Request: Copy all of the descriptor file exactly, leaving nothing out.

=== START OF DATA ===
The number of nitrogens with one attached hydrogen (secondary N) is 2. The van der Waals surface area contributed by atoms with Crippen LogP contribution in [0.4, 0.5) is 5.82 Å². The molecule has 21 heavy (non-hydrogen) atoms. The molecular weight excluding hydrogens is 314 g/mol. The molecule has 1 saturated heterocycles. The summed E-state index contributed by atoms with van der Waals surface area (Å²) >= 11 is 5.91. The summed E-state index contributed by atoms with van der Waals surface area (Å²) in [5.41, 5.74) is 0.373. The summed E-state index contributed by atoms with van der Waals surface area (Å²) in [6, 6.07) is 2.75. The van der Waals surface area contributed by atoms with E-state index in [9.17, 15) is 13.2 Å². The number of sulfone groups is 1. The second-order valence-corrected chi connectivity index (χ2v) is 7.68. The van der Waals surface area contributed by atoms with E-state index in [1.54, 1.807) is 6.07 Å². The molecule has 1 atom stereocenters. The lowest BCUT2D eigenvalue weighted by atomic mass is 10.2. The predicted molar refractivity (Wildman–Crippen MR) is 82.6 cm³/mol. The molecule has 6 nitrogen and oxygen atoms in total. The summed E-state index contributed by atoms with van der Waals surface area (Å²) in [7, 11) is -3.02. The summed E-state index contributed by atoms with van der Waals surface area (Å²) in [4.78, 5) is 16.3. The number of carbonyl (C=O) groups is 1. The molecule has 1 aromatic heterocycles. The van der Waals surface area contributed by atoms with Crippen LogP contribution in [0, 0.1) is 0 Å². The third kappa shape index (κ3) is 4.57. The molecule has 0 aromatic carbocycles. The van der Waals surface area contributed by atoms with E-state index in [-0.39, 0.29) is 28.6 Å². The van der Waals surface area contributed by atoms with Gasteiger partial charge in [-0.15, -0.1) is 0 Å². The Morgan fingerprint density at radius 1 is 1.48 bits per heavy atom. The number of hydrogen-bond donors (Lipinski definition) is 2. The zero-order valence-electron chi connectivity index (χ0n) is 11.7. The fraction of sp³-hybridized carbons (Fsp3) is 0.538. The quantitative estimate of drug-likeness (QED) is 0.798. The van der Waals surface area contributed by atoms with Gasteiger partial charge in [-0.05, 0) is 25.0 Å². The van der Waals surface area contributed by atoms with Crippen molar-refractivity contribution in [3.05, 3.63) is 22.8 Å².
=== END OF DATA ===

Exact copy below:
The number of nitrogens with one attached hydrogen (secondary N) is 2. The van der Waals surface area contributed by atoms with Crippen LogP contribution in [0.4, 0.5) is 5.82 Å². The molecule has 21 heavy (non-hydrogen) atoms. The molecular weight excluding hydrogens is 314 g/mol. The molecule has 1 saturated heterocycles. The summed E-state index contributed by atoms with van der Waals surface area (Å²) >= 11 is 5.91. The summed E-state index contributed by atoms with van der Waals surface area (Å²) in [5.41, 5.74) is 0.373. The summed E-state index contributed by atoms with van der Waals surface area (Å²) in [6, 6.07) is 2.75. The van der Waals surface area contributed by atoms with E-state index in [9.17, 15) is 13.2 Å². The number of sulfone groups is 1. The second-order valence-corrected chi connectivity index (χ2v) is 7.68. The van der Waals surface area contributed by atoms with E-state index in [1.54, 1.807) is 6.07 Å². The molecule has 1 atom stereocenters. The lowest BCUT2D eigenvalue weighted by atomic mass is 10.2. The predicted molar refractivity (Wildman–Crippen MR) is 82.6 cm³/mol. The molecule has 6 nitrogen and oxygen atoms in total. The summed E-state index contributed by atoms with van der Waals surface area (Å²) in [7, 11) is -3.02. The summed E-state index contributed by atoms with van der Waals surface area (Å²) in [4.78, 5) is 16.3. The number of carbonyl (C=O) groups is 1. The molecule has 1 aromatic heterocycles. The van der Waals surface area contributed by atoms with Crippen LogP contribution in [0, 0.1) is 0 Å². The third kappa shape index (κ3) is 4.57. The molecule has 0 aromatic carbocycles. The van der Waals surface area contributed by atoms with E-state index in [-0.39, 0.29) is 28.6 Å². The van der Waals surface area contributed by atoms with Gasteiger partial charge in [-0.15, -0.1) is 0 Å². The Morgan fingerprint density at radius 1 is 1.48 bits per heavy atom. The number of hydrogen-bond donors (Lipinski definition) is 2. The zero-order valence-electron chi connectivity index (χ0n) is 11.7. The fraction of sp³-hybridized carbons (Fsp3) is 0.538. The quantitative estimate of drug-likeness (QED) is 0.798. The van der Waals surface area contributed by atoms with Gasteiger partial charge in [-0.05, 0) is 25.0 Å². The van der Waals surface area contributed by atoms with Crippen molar-refractivity contribution in [3.05, 3.63) is 22.8 Å².